Contours of a life lived with pain when health risks make treating pain an impossibility.

CW: COVID-19, medical PTSD, ableism.

I am writing this now because I am approaching the limits of my capacity for writing. I’m 36. I’ve lived with fibromyalgia for over a decade. For six years, I lived with the medical PTSD and physical aftermath of a nightmarish appendectomy that makes it impossible to get a deep breath, or to cough or sneeze without pain like a fingernail in an open wound. My social media feeds are fingernails in all my open wounds. I am flanked by academic CFPs about a pandemic that I fear could kill me and by social, political, and academic commentary about allowing the disease to run its course. I am watching the fury of disability activists I follow closely online. I am watching many of them develop COVID-19 symptoms because a roommate or neighbor felt invincible enough to socialize in large groups. I’m watching relatives and friends currently working in the biomedical complex, exposed to COVID-19 without adequate protections or ability to continue best practices. I’m worried about my friends and colleagues, many of whom are high-risk, like me, or have an impaired immune system like me, or exist under intersecting oppressions that make them second-class citizens in the biomedical complex, like me. In 2014 when my appendix perforated, it took months to receive appropriate care. By the time I reached the ER, six to seven months later with a pelvis that looks like a bomb went off, I was triaged as unimportant and made to wait an additional day. And a ruptured appendix is indisputably a medical emergency, with no social or political rhetoric suggesting otherwise.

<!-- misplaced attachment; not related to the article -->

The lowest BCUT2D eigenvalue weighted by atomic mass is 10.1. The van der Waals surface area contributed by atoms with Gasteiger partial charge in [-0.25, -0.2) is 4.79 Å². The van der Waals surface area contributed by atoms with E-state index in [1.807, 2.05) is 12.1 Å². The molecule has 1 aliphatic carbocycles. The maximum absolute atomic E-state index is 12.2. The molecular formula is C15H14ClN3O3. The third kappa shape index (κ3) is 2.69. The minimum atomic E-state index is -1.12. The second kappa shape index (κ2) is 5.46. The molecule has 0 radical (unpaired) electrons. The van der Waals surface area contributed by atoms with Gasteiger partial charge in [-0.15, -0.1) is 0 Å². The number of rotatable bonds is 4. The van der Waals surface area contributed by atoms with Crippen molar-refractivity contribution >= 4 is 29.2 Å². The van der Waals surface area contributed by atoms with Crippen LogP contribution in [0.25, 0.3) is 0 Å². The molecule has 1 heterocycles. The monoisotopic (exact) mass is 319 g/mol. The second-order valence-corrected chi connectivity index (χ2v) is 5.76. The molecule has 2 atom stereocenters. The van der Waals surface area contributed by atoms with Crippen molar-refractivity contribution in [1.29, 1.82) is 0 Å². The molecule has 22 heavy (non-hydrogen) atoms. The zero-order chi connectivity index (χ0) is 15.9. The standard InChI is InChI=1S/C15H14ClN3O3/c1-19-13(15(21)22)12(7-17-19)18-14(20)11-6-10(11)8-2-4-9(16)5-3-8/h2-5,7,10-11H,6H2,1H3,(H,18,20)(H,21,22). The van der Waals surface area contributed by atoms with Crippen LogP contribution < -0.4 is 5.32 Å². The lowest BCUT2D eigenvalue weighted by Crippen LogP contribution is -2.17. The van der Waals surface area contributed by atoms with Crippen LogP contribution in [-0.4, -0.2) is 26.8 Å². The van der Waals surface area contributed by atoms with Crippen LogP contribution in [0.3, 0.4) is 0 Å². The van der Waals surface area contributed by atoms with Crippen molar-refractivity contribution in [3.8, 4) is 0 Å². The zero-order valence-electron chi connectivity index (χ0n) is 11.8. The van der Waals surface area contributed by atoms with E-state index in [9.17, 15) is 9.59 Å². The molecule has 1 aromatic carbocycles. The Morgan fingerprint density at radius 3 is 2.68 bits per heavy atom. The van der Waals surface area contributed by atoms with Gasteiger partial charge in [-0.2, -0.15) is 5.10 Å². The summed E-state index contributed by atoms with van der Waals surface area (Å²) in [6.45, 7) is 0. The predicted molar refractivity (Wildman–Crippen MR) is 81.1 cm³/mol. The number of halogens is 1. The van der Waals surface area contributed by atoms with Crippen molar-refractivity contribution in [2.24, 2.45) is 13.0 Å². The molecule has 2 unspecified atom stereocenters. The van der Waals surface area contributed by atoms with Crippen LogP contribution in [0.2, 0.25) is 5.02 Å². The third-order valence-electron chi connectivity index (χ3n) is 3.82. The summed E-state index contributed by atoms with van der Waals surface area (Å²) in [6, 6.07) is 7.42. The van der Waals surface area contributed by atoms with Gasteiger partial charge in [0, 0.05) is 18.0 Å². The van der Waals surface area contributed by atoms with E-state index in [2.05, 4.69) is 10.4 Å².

I hear New York City looks like a ghost town in some places, and the subway is tensely populated by essential workers only, but I wouldn’t know firsthand. I’ve left my apartment twice in 4 weeks. I don’t mind. Isolation isn’t new or troubling to me, because pain often demands it. Chronic pain and fatigue compel me to turn down happy hours, back out of dinner plans, refuse to get dressed and get on the subway, and instead confine myself to a hot bath or bed, outfitted with support harnesses, posture wedges, cervical pillows, and tears. I am making a career out of challenging the perception of pain as subjective, interior, inherently unshareable and unknowable to others, even while my horizon shrinks to the isolating qualities of its din. Today is my third week without massage and physical therapy. Colleagues proudly broadcast increased productivity, whether it’s writing projects, chores, DIY projects, the exhausting activist work of fighting to prove your life has worth. The pain, she howls. I delete every CFP email and resent each click. I am remembering the days, lost to me years ago when I started treatment, when the pressure of computer key to fingertip felt like tiny nail scissors, inserted into the flesh, and opened, the way a morning glory unravels into full bloom.